Luskentyre, on the Isle of Harris in Scotland’s Outer Hebrides, is home to the kind of scenery more commonly associated with tropical locations: white sand and turquoise sea, framed by a row of hills in the distance.
Beautiful in any weather, it’s one of my favourite views on Earth. But on the grey spring day I found myself back in Harris, I wasn’t there to admire the view; I’d come to witness Harris Tweed weaving in action, something I hadn’t seen since my childhood in the neighbouring Isle of Lewis.
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It’s in Luskentyre, in the village by the beach, that Donald John Mackay has been weaving Harris Tweed since 1970. The handwoven cloth, unique to the islands of the Outer Hebrides, is soft and warm, available in rich colours and complex patterns that range from plain twills to traditional herringbones.
“My dad was a weaver, so we just grew up with it,” Mackay told me. In 1991, he and his wife Maureen set up the Luskentyre Harris Tweed Company, and in 2011 he was awarded an MBE for his services to the industry.
Working on an old single-width Hattersley loom in the shed by their home, Mackay designs his own patterns, and uses “the colours of the landscape, and the seascapes” as inspiration. That day in Luskentyre, Mackay made the intricate process of weaving look effortless, the clack-clack-clack motion of the warp and the weft coming together to create a tweed of brilliant blues and yellows reminiscent of the scenery outside.
“The palette reflects the landscape, where you were born and brought up,” said Sandra Murray, a Lewis-born couturier based in the Highlands who has dressed everyone from Nicola Benedetti to Queen Elizabeth II, and has used Mackay’s Harris Tweed. “Whether you like it or not, it’s part of your DNA."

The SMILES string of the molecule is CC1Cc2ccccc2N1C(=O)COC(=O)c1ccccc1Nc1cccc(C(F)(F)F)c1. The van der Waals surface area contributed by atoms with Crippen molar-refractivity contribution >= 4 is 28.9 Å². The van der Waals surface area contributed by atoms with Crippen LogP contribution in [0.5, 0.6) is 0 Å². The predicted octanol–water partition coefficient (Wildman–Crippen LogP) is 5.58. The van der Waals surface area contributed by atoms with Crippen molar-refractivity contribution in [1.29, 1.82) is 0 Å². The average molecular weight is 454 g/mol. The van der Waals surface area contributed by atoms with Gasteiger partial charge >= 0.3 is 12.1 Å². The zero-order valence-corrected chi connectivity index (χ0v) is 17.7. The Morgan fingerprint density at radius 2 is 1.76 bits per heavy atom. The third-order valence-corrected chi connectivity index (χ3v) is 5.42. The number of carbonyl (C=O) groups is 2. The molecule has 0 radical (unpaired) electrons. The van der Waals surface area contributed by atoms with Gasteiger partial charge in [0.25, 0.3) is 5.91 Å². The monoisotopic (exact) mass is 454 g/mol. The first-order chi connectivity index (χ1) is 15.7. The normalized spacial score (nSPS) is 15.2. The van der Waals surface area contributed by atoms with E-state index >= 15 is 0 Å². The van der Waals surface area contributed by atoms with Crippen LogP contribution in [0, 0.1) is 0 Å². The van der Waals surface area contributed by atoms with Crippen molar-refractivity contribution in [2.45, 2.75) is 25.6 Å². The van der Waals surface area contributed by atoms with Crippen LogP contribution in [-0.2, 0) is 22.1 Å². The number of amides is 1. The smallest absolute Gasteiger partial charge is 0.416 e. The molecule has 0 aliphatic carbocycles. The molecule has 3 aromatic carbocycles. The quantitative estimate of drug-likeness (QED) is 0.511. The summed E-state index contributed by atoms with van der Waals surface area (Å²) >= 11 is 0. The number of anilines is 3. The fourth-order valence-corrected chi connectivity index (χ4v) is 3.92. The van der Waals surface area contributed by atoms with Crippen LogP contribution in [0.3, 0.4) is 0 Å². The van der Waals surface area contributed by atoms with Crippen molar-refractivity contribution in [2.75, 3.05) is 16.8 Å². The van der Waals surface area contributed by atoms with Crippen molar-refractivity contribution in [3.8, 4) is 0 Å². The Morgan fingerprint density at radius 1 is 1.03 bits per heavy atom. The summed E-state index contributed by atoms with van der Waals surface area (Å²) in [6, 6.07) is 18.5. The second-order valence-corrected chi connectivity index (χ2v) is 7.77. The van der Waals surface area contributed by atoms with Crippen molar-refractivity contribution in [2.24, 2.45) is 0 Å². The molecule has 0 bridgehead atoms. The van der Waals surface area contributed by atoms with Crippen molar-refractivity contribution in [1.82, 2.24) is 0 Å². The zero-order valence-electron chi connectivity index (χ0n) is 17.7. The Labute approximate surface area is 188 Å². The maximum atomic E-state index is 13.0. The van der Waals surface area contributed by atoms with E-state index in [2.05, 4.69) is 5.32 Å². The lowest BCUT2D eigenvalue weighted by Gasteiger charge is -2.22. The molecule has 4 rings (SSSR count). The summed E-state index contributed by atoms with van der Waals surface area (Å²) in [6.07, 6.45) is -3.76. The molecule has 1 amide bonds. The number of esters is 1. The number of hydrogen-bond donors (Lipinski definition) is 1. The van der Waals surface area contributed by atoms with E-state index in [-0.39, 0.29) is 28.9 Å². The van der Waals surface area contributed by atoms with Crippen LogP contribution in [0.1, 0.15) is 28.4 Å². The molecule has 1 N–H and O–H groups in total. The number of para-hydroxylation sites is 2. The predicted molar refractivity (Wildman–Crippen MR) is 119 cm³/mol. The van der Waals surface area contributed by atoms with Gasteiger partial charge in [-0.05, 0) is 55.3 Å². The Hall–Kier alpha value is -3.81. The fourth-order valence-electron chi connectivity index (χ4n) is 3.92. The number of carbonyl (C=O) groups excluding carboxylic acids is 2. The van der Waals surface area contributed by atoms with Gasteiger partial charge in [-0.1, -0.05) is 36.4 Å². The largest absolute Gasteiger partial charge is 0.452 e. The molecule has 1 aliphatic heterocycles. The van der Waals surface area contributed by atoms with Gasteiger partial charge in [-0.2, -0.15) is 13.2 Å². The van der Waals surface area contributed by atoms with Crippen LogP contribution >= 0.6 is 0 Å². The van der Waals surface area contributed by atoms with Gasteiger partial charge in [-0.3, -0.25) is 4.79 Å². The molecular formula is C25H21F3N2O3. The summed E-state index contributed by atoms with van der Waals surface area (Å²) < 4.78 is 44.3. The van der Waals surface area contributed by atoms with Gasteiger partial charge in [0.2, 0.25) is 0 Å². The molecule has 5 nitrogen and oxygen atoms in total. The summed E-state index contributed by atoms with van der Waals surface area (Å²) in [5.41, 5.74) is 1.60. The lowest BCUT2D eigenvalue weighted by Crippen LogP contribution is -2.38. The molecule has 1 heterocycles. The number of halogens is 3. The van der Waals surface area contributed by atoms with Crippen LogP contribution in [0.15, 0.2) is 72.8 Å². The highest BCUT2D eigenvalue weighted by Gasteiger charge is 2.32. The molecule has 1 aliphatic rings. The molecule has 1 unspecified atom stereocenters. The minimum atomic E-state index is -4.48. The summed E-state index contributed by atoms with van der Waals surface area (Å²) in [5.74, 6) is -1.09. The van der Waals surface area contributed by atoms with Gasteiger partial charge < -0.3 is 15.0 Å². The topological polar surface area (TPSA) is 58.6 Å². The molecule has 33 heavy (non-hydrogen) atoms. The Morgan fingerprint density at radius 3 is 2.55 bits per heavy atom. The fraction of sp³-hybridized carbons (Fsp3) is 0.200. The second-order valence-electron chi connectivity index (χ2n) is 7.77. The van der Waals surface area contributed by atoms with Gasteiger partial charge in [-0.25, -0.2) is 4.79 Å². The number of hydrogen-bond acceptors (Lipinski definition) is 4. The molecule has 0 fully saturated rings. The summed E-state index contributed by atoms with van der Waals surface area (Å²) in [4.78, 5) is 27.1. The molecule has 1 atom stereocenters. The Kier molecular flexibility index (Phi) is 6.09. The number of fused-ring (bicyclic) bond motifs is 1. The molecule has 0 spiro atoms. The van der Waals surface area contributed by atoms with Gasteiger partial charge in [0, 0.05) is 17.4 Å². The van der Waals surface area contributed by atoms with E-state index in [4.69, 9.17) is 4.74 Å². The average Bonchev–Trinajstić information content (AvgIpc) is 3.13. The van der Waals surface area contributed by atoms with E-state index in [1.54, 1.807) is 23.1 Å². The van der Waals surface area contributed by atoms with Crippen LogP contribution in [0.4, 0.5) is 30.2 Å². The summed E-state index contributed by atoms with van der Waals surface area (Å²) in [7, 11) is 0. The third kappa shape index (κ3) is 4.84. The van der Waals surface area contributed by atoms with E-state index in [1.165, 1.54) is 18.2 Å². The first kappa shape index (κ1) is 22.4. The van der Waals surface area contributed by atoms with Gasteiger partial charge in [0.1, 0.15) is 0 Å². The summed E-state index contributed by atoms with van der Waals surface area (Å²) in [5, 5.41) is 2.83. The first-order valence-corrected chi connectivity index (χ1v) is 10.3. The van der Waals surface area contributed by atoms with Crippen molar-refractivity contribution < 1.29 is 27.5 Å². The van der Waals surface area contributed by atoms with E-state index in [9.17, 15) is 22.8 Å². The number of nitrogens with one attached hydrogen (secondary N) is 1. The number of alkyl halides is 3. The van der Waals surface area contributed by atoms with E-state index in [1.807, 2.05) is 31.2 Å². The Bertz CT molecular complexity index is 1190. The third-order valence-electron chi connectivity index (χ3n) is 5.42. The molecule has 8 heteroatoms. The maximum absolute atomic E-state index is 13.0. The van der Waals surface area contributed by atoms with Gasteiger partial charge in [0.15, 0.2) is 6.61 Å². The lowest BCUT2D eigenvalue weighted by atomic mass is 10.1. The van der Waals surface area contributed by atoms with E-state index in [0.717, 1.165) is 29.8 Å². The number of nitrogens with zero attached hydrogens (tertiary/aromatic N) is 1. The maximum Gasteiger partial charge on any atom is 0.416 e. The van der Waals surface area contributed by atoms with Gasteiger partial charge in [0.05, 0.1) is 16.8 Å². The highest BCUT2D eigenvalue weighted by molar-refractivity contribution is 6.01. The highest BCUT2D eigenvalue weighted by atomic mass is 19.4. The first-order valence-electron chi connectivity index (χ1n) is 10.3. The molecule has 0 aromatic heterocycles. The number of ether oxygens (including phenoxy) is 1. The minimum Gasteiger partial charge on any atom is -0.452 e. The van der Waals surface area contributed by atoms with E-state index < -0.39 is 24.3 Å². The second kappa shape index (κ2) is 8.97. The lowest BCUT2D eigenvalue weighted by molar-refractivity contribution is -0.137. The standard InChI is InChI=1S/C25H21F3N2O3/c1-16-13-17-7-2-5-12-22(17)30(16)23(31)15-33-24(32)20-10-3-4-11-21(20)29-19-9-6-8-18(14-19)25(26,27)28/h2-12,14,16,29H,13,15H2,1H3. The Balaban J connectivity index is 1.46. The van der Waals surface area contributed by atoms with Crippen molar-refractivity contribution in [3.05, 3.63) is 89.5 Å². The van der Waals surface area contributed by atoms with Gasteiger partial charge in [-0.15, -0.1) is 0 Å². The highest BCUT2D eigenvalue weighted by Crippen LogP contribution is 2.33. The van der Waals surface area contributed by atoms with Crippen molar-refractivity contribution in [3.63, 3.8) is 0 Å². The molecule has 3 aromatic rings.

Whether you like it or not, it’s part of your DNA
The similarity between landscape and cloth is not accidental. Harris Tweed, or Clò Mor (‘big cloth’) as it’s called in Gaelic, is intrinsically linked to the land that it comes from. Using local wool and natural dyes, islanders had been weaving the fabric for their own use for centuries, but it wasn’t until the mid-1800s that Harris Tweed became a sought-after textile elsewhere, thanks to the marketing efforts of Lady Dunmore, whose late husband had owned the Isle of Harris. Now it’s the only cloth in the world with a protected provenance, governed by a British Act of Parliament that ensures Harris Tweed must be ‘handwoven by the islanders at their homes in the Outer Hebrides, finished in the Outer Hebrides, and made from pure virgin wool dyed and spun in the Outer Hebrides’.
There are about 400 islanders employed in the industry – which was first formalised at the turn of the 20th Century – and they’re involved at every stage of the process. And it’s a unique one: Harris Tweed is the world’s only commercially handwoven tweed, but unlike most commercial textiles, the process begins with the dyeing of pure new wool rather than spun wool, or yarn.
“We have a colour that is hard to surpass, primarily because we dye the wool,” explained Mark Hogarth, creative director at Harris Tweed Hebrides, currently the largest producer of Harris Tweed. “So even before you get to the complexity of the pattern and the weaving process, we have a real high-end, quality base product.”
Murray feels the same about the dye process. “It means you can have injections of all kinds of weird and wonderful colour combinations that gives you this mélange, which is much more difficult to get any other way. That makes it unique,” she said.
I caught a glimpse of this in action at the Shawbost Mill on the Isle of Lewis, home to Harris Tweed Hebrides. The low white building is nestled at the edge of a loch, with moorland visible beyond; the scent of new, unwashed wool met me before I even stepped inside and watched it being loaded into dye drums.